The protocol allows bitcoin node operators to inscribe satoshis (smallest unit of bitcoin) with arbitrary content, creating bitcoin-native artifacts. This allows satoshis to store images and videos on the mainnet.

How Ordinals work?

Ordinals work by using the Ordinals theory. Put simply, the theory works by keeping track and ordering satoshis (sats for short) based on the order they are mined. Given each Bitcoin contains 100,000,000 Sats, each sat is considered as individual identities. Ordinals help in numbering each of the sats and give their position in the bitcoin supply. 

Each of these sats can be tracked, transferred and imbued with meaning by node operators. This allows text, images, video and audio to be inscribed and linked into each of the individual sats, unlocking new possibilities on the Bitcoin Network. 

With the total of 21 million Bitcoin, the network will theoretically be able to store 2.1 quadrillion Ordinals on chain. The rarities of these depend on the position of the sat and the events on Bitcoin. For example, the first sat of a bitcoin block has a higher rarity than the subsequent ones. The first sat of each halving cycle and the first sat of the genesis block will obviously have the highest rarity.

Two critical updates to the Bitcoin blockchain — SegWit and Taproot — have paved the way for the creation of Ordinals.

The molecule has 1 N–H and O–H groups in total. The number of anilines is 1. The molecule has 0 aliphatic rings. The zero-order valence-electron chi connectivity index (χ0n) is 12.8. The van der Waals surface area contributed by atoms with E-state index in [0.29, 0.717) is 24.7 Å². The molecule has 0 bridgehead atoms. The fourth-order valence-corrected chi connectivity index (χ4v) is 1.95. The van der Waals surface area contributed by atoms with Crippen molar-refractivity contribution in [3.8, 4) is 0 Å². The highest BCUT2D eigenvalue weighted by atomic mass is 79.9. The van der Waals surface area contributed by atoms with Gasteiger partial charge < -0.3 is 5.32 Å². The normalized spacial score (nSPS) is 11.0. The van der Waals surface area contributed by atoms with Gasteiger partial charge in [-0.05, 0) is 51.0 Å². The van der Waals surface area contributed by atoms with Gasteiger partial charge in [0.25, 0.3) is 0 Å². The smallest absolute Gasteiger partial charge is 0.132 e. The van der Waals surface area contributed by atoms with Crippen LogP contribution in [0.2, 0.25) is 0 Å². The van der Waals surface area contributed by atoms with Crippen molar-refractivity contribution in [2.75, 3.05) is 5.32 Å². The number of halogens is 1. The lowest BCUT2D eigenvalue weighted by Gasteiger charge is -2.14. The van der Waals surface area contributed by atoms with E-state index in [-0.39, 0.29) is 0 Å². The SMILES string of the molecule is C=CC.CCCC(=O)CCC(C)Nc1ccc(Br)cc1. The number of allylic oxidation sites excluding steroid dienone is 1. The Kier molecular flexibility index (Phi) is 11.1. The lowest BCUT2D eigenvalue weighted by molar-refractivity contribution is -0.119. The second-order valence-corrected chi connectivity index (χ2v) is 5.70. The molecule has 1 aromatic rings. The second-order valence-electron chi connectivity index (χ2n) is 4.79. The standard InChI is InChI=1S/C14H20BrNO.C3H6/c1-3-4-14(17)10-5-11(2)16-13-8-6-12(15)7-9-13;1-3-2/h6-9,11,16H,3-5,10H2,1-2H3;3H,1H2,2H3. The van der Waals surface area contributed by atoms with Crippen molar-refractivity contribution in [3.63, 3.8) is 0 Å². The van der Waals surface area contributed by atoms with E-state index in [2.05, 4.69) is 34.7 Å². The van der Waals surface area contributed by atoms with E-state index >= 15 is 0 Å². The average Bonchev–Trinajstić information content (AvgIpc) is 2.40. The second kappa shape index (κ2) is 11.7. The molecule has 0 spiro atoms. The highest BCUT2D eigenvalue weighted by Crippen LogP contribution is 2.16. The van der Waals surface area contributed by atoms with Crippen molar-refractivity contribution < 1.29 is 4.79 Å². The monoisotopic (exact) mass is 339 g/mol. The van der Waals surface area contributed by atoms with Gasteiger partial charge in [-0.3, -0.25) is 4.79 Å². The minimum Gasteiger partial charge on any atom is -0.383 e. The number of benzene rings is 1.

• SegWit Upgrade: Changed the Bitcoin transaction format and increased Bitcoins block size from 1MB to 4MB
  • Taproot Upgrade: Blockspace savings and improved transaction throughput

Both these updates have been monumental for the introduction of Ordinals on Bitcoin.

Digital Artifacts, not NFTs

Rodarmor refers to the inscriptions on the Bitcoin blockchain as something beyond NFTs, calling them Digital Artifacts. A key reasoning behind the alternative name lies with the current flaws of NFTs residing on blockchains like Ethereum.

The state of NFT file storage on most blockchains is still far from optimal. Most developers store the files representing NFTs on cloud storage solutions like IPFS. In reality, most NFTs follow this structure and actual NFTs are not present natively on-chain. 

In comparison to this, all the inscriptions on the Bitcoin are stored directly on-chain, making them fully decentralised and immutable. Once any inscription is made, they remain permanent and cannot be edited or deleted forever. In some sense, these ordinals are what NFTs are truly meant to be.